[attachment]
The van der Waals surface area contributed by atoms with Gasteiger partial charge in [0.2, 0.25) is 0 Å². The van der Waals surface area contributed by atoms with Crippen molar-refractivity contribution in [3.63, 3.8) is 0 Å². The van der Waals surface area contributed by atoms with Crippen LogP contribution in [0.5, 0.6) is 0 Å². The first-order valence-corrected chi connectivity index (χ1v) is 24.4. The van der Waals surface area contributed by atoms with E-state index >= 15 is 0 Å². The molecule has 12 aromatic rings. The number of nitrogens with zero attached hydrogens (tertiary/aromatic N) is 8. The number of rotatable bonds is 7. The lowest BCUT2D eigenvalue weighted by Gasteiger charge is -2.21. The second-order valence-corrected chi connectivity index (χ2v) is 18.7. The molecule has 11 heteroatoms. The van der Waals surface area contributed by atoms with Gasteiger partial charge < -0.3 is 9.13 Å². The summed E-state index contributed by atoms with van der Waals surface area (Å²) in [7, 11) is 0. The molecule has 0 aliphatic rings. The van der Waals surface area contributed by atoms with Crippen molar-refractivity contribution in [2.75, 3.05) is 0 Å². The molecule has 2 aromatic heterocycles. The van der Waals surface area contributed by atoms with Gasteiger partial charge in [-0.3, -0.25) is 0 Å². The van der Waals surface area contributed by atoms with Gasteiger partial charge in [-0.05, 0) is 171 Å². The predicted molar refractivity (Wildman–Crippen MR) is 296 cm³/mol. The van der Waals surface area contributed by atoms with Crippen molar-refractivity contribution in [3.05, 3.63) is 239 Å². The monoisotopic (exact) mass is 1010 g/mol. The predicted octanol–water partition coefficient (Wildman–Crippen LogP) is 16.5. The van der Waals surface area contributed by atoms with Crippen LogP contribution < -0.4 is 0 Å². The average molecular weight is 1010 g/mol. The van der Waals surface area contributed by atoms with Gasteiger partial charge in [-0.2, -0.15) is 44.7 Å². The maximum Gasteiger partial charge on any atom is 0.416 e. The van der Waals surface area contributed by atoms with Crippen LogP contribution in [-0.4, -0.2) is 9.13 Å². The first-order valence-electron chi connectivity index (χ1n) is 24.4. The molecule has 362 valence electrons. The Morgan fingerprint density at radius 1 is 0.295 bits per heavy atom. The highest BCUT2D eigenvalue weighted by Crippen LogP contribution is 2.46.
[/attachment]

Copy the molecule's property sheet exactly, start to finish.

The van der Waals surface area contributed by atoms with Gasteiger partial charge in [0.2, 0.25) is 0 Å². The van der Waals surface area contributed by atoms with Crippen molar-refractivity contribution in [3.63, 3.8) is 0 Å². The van der Waals surface area contributed by atoms with Crippen LogP contribution in [0.5, 0.6) is 0 Å². The first-order valence-corrected chi connectivity index (χ1v) is 24.4. The van der Waals surface area contributed by atoms with E-state index >= 15 is 0 Å². The molecule has 12 aromatic rings. The number of nitrogens with zero attached hydrogens (tertiary/aromatic N) is 8. The number of rotatable bonds is 7. The lowest BCUT2D eigenvalue weighted by Gasteiger charge is -2.21. The second-order valence-corrected chi connectivity index (χ2v) is 18.7. The molecule has 11 heteroatoms. The van der Waals surface area contributed by atoms with Gasteiger partial charge < -0.3 is 9.13 Å². The summed E-state index contributed by atoms with van der Waals surface area (Å²) in [7, 11) is 0. The molecule has 0 aliphatic rings. The van der Waals surface area contributed by atoms with Crippen molar-refractivity contribution in [2.75, 3.05) is 0 Å². The molecule has 2 aromatic heterocycles. The van der Waals surface area contributed by atoms with Gasteiger partial charge in [-0.3, -0.25) is 0 Å². The van der Waals surface area contributed by atoms with Gasteiger partial charge in [-0.05, 0) is 171 Å². The predicted molar refractivity (Wildman–Crippen MR) is 296 cm³/mol. The van der Waals surface area contributed by atoms with Crippen molar-refractivity contribution in [3.05, 3.63) is 239 Å². The monoisotopic (exact) mass is 1010 g/mol. The predicted octanol–water partition coefficient (Wildman–Crippen LogP) is 16.5. The van der Waals surface area contributed by atoms with Crippen LogP contribution < -0.4 is 0 Å². The average molecular weight is 1010 g/mol. The van der Waals surface area contributed by atoms with Gasteiger partial charge in [-0.2, -0.15) is 44.7 Å². The maximum Gasteiger partial charge on any atom is 0.416 e. The van der Waals surface area contributed by atoms with Crippen LogP contribution in [-0.4, -0.2) is 9.13 Å². The first-order valence-electron chi connectivity index (χ1n) is 24.4. The molecule has 362 valence electrons. The Morgan fingerprint density at radius 1 is 0.295 bits per heavy atom. The highest BCUT2D eigenvalue weighted by Crippen LogP contribution is 2.46.